Unit Delivers Mail, Supplies Across Afghanistan
By Army Pvt. Cody A. Thompson
Special to American Forces Press Service
BAGRAM AIRFIELD, Afghanistan, April 27, 2009 Using a fleet of specialized aircraft, members of the 53rd Movement Control Battalion ensure that mail, equipment, passengers and supplies make it to their destinations across Afghanistan.
The Casa 212 is a civilian-made, Air Force-owned airplane that transports passengers, equipment and mail. An eight-member crew consisting of soldiers, airmen and contractors can move the entire fleet in less than 30 minutes. U.S. Army photo by Pvt. Cody A. Thompson
(Click photo for screen-resolution image);high-resolution image available.
The 53rd MCB specializes in scheduling, coordinating and executing flights and can move their numerous airplanes on short notice to most forward and contingency operating bases in Afghanistan.
The battalion is composed of active duty and reserve airmen from Little Rock Air Force Base, Ark., McGuire Air Force Base, N.J., and Dover Air Force Base, Del. Contractors with military experience fly the unit’s airplanes, which have short-runway takeoff capabilities and are easier to land in smaller spaces than most aircraft.
“Our No. 1 mission is delivering mail to forward operating bases in Afghanistan,” said Air Force Staff Sgt. Corydon L. Thomas, a flight operations specialist with the 53rd MCB, deployed from Dover.
In addition to mail, the unit transports ammunition, medical supplies, passengers, food, water and parts for disabled aircraft.
The 53rd MCB can reach more locations more quickly than the passenger terminal’s aircraft, Thomas said, and its aircraft can land on anything from a large runway to a small dirt strip, thus increasing its travel and transportation effectiveness. This, Thomas added, helps the unit to create flights from scratch for passenger transport.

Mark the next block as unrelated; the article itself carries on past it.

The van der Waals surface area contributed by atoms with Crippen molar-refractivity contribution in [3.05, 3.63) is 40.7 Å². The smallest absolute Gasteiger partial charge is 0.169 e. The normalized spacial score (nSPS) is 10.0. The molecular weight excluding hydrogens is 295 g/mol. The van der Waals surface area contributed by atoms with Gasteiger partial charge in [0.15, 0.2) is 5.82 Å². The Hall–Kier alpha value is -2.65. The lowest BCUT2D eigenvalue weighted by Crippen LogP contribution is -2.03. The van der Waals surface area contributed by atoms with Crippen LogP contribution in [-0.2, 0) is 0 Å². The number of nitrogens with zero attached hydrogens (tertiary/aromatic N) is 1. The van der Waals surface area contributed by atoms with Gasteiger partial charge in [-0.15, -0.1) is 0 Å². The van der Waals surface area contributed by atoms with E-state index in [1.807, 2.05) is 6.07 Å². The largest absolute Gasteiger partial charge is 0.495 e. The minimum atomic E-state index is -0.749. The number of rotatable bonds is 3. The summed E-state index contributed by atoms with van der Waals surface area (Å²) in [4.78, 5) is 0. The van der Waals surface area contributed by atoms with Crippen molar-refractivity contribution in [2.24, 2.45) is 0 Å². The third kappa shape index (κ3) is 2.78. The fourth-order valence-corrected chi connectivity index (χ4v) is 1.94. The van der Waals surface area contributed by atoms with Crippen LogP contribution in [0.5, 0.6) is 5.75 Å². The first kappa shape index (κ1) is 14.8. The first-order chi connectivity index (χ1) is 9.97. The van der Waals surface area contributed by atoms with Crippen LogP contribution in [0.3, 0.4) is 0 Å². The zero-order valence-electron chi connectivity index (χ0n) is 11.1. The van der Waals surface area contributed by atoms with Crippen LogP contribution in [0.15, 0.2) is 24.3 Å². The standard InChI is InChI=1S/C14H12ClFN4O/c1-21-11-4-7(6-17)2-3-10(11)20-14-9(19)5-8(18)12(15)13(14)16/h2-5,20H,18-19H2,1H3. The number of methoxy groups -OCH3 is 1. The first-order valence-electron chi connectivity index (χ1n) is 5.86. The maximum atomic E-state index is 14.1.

“We’re a logistics enabler that creates flights and moves equipment, but 90 percent of our airdrops are water,” Thomas said.
The battalion operates three types of aircraft: the small Casa 212, the medium Metro C-26 and the large Casa 235.
The Casa 212 can carry about eight passengers and primarily is used for supply drops. The Metro C-26 primarily is used as a high flying passenger plane, and the Casa 235 can carry entire pallets, as well as seating for up to 17 passengers. It can also carry twice as much weight as the Casa 212, and has a crew of three.
Within 30 minutes, Thomas said, an entire fleet of the battalion’s aircraft can be unloaded, fueled, loaded and sent to their destination.
The process for getting an aircraft part where it’s needed begins with an e-mail from the requesting organization. The 53rd MCB servicemembers immediately start checking their inventories and the availability of others, trying to find the piece of equipment needed. Once the equipment is located, they immediately start trying to schedule the supplies on the first available flight.
“We’re precise down to the smallest detail,” Thomas said.
During supply drops, the aircraft flies low enough to drop multiple pallets to the forces waiting to secure them below. From start to finish, the battalion is able to locate, load, take off and deliver equipment from three to 24 hours after the initial e-mail is sent.
“Nine times out of 10, we find a way to move it,” Thomas said. “If, for some odd reason, the planes are already departed or our mission is full, we have other means of getting parts out.”
When that happens, Air Force Maj. Reynaldo Gonzalez, 53rd MCB commander, said, they look at other airframes, such as the C-130. “We manage the Baltimore Channel at our office,” he said, “and other options available to us are other aircraft that originate in Bagram or are coming to Bagram.”
The Baltimore Channel is set up to fly cargo between Bagram Airfield, Sharana, Salerno and Jalalabad. “We manage it out of this office, and it’s used to move cargo specifically to those three locations,” Gonzalez said. If a flight is deemed important enough, the MCB will use the Baltimore Channel to reroute a C-130 to the location of priority.
Thomas noted the importance of the 53rd MCB’s mission of supplying troops across Afghanistan with essential aircraft parts, life-sustaining material and ammunition.
“What we do here is important, because we save lives,” he said.
(Army Pvt. Cody A. Thompson serves with the 40th Public Affairs Detachment.)